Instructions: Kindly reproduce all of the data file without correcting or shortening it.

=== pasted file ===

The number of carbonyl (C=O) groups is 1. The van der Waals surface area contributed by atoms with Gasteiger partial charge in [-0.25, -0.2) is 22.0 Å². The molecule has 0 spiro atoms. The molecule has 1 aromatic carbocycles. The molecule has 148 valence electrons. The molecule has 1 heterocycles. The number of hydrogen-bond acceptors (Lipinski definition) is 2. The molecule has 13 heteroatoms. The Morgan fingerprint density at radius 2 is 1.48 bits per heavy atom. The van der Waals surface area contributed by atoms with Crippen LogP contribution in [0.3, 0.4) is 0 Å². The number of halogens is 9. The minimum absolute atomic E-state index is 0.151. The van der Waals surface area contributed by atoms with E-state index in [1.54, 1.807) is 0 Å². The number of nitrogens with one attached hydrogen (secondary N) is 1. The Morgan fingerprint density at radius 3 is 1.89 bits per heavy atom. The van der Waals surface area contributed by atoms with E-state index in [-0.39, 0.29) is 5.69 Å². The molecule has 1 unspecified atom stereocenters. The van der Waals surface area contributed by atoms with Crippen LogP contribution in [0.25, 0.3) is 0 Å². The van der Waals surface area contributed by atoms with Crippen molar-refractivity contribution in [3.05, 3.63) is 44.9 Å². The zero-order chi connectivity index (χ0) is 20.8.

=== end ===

The number of carbonyl (C=O) groups is 1. The van der Waals surface area contributed by atoms with Gasteiger partial charge in [-0.25, -0.2) is 22.0 Å². The molecule has 0 spiro atoms. The molecule has 1 aromatic carbocycles. The molecule has 148 valence electrons. The molecule has 1 heterocycles. The number of hydrogen-bond acceptors (Lipinski definition) is 2. The molecule has 13 heteroatoms. The Morgan fingerprint density at radius 2 is 1.48 bits per heavy atom. The van der Waals surface area contributed by atoms with Crippen LogP contribution in [0.3, 0.4) is 0 Å². The number of halogens is 9. The minimum absolute atomic E-state index is 0.151. The van der Waals surface area contributed by atoms with E-state index in [1.54, 1.807) is 0 Å². The number of nitrogens with one attached hydrogen (secondary N) is 1. The Morgan fingerprint density at radius 3 is 1.89 bits per heavy atom. The van der Waals surface area contributed by atoms with E-state index in [-0.39, 0.29) is 5.69 Å². The molecule has 1 unspecified atom stereocenters. The van der Waals surface area contributed by atoms with Crippen LogP contribution in [0.25, 0.3) is 0 Å². The van der Waals surface area contributed by atoms with Crippen molar-refractivity contribution in [3.05, 3.63) is 44.9 Å². The zero-order chi connectivity index (χ0) is 20.8.